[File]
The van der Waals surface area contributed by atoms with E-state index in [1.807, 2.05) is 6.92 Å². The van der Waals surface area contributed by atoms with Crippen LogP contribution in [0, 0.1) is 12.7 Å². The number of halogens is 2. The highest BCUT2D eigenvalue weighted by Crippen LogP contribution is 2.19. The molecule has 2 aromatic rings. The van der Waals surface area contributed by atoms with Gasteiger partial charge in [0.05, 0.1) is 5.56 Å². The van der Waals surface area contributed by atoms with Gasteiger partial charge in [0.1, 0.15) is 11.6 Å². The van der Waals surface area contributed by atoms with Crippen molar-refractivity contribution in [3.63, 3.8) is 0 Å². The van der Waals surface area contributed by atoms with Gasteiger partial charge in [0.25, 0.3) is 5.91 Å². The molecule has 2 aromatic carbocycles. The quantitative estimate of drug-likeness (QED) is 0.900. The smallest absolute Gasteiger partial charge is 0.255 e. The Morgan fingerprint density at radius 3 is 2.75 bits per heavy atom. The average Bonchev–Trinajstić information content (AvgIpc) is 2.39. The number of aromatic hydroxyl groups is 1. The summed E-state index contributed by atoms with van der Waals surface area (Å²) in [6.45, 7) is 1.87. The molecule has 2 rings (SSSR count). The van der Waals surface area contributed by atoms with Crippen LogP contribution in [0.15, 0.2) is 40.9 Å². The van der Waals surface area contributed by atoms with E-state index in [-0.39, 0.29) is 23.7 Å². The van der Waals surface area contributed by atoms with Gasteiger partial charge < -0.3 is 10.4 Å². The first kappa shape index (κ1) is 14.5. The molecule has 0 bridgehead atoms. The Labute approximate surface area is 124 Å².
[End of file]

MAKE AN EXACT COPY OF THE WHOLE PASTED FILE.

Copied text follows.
The van der Waals surface area contributed by atoms with E-state index in [1.807, 2.05) is 6.92 Å². The van der Waals surface area contributed by atoms with Crippen LogP contribution in [0, 0.1) is 12.7 Å². The number of halogens is 2. The highest BCUT2D eigenvalue weighted by Crippen LogP contribution is 2.19. The molecule has 2 aromatic rings. The van der Waals surface area contributed by atoms with Gasteiger partial charge in [0.05, 0.1) is 5.56 Å². The van der Waals surface area contributed by atoms with Gasteiger partial charge in [0.1, 0.15) is 11.6 Å². The van der Waals surface area contributed by atoms with Crippen molar-refractivity contribution in [3.63, 3.8) is 0 Å². The van der Waals surface area contributed by atoms with Gasteiger partial charge in [0.25, 0.3) is 5.91 Å². The molecule has 2 aromatic carbocycles. The quantitative estimate of drug-likeness (QED) is 0.900. The smallest absolute Gasteiger partial charge is 0.255 e. The Morgan fingerprint density at radius 3 is 2.75 bits per heavy atom. The average Bonchev–Trinajstić information content (AvgIpc) is 2.39. The number of aromatic hydroxyl groups is 1. The summed E-state index contributed by atoms with van der Waals surface area (Å²) in [6.45, 7) is 1.87. The molecule has 2 rings (SSSR count). The van der Waals surface area contributed by atoms with Crippen LogP contribution in [0.15, 0.2) is 40.9 Å². The van der Waals surface area contributed by atoms with E-state index in [-0.39, 0.29) is 23.7 Å². The van der Waals surface area contributed by atoms with Gasteiger partial charge < -0.3 is 10.4 Å². The first kappa shape index (κ1) is 14.5. The molecule has 0 bridgehead atoms. The Labute approximate surface area is 124 Å².